So, the question is, was Varus planning a coo?  If so, did Augustus send him to Germany on purpose?  I'm frankly not sure, but I'd love to hear other people's take on this. Smiley


Sejanus
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sejanus
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« Reply #1 on: July 10, 2003, 01:21:47 pm »

For more information about the Varus Disaster, go to:
http://www.geocities.com/Paris/Salon/2385/background.html
http://www.ancient-times.com/articles/varus/varus_links.html
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Alex
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« Reply #2 on: July 10, 2003, 01:51:26 pm »

Vey interesting! Especially with the countermarks.  Why did he need to countermark the coins anyway ?! Its not like Augustus was dead or in the middle of a reform, was he?

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« Reply #3 on: July 10, 2003, 03:12:07 pm »

Since Augustus was alive, his coins surely weren't in the state that normally justified a countermark; there wouldn't have been any question of their needing anything to verify their status as legal tender. So if varus wasn't up to something, there doesn't seem much point. I wouldn't have thought Varus' status as an in-law would have done much to protect him in that family though. Rather too many of them died mysteriously, whatever the truth of their deaths.

One of the sources (I'm not sure which one) says that Varus offended his allies by his arrogant attitude, and this seems to have led to the disaster. As you say, though, he wasn't doing anything Caesar hadn't done, and Augustus didn't have much in the way of legitimacy. You could be right.
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« Reply #4 on: July 10, 2003, 09:19:35 pm »

He may have been planning a coup, but there is no way it would have got off the ground. According to his contemporaries he was breathtakingly incompetant. I find it hard to believe the legions woudl have followed this idiot against such a universally popular leader as Augustus, who although was more of a political genius than a military genius, woudl still have whomped anyone bar Agrippa and Germanicus. Roll Eyes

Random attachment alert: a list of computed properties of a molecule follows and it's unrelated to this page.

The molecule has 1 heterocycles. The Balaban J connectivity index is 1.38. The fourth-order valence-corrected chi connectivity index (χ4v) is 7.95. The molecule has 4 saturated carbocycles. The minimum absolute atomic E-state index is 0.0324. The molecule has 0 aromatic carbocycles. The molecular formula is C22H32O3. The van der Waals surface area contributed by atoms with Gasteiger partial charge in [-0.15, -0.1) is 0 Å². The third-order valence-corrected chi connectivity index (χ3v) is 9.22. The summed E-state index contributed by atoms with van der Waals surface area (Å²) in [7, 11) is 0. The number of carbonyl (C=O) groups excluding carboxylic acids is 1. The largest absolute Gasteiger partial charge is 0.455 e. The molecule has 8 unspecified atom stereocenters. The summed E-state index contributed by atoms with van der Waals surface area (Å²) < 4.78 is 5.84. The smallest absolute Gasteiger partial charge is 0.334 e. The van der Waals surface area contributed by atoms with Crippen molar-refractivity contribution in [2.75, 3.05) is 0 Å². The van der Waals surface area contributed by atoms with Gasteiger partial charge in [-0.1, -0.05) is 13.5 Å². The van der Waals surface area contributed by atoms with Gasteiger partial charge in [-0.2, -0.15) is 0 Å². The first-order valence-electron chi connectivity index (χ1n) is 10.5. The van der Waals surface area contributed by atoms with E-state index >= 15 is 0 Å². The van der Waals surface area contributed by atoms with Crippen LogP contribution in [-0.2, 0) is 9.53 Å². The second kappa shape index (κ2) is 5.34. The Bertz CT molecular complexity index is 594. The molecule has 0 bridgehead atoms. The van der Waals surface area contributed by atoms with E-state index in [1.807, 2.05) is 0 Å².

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sejanus
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« Reply #5 on: July 11, 2003, 10:23:59 am »

That didn't stop other rebels. Roll Eyes Wink
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« Reply #6 on: July 11, 2003, 10:25:27 am »

I cant think of any other high profile rebel who was blatently incompetant to begin with. Tongue Most revels showed great military sckill, were declared emperor by their troops, the ngot killed when another chappies showed even greater military skill. Wink
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« Reply #7 on: July 11, 2003, 11:10:14 am »

Still, I wonder why he countermarked over Augustus' portrait. Embarrassed  That was a crime punishable by death. Undecided
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« Reply #8 on: July 11, 2003, 11:11:45 am »

Cos he was in the middle of the distant provinces, in some cases over the border in a region suffering chronic cash shortages and the chances of Augustus hearing about it were remote. Wink OR he may have had permission, we dont know. He went with specific orders from Auggy.
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« Reply #9 on: July 11, 2003, 11:14:55 am »

It frankly sounds highly unlikely that Augustus would have asked him to deface his coins. Roll Eyes  And those countermarks over his face were also only done in Eastern Gaul/Germany - bordering Italy.  He would have heard about it. Wink  the only countermarks done in Syria only had his name. Smiley
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« Reply #10 on: July 11, 2003, 11:20:13 am »

Yeah, im just saying we dont enough to do anything more than vaguely speculate why. Smiley It just seems unlikely Varus would have the imagination for a coup. Certainly he didnt have the ability to inspire anyoneto follow him. Smiley
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« Reply #11 on: July 11, 2003, 11:23:28 am »

Yea.....but from what I read it seems as though the three legions were fervantly loyal to him. Smiley
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« Reply #12 on: July 11, 2003, 11:27:02 am »

Meh, i got teh impression they thought he was an aristocratic git.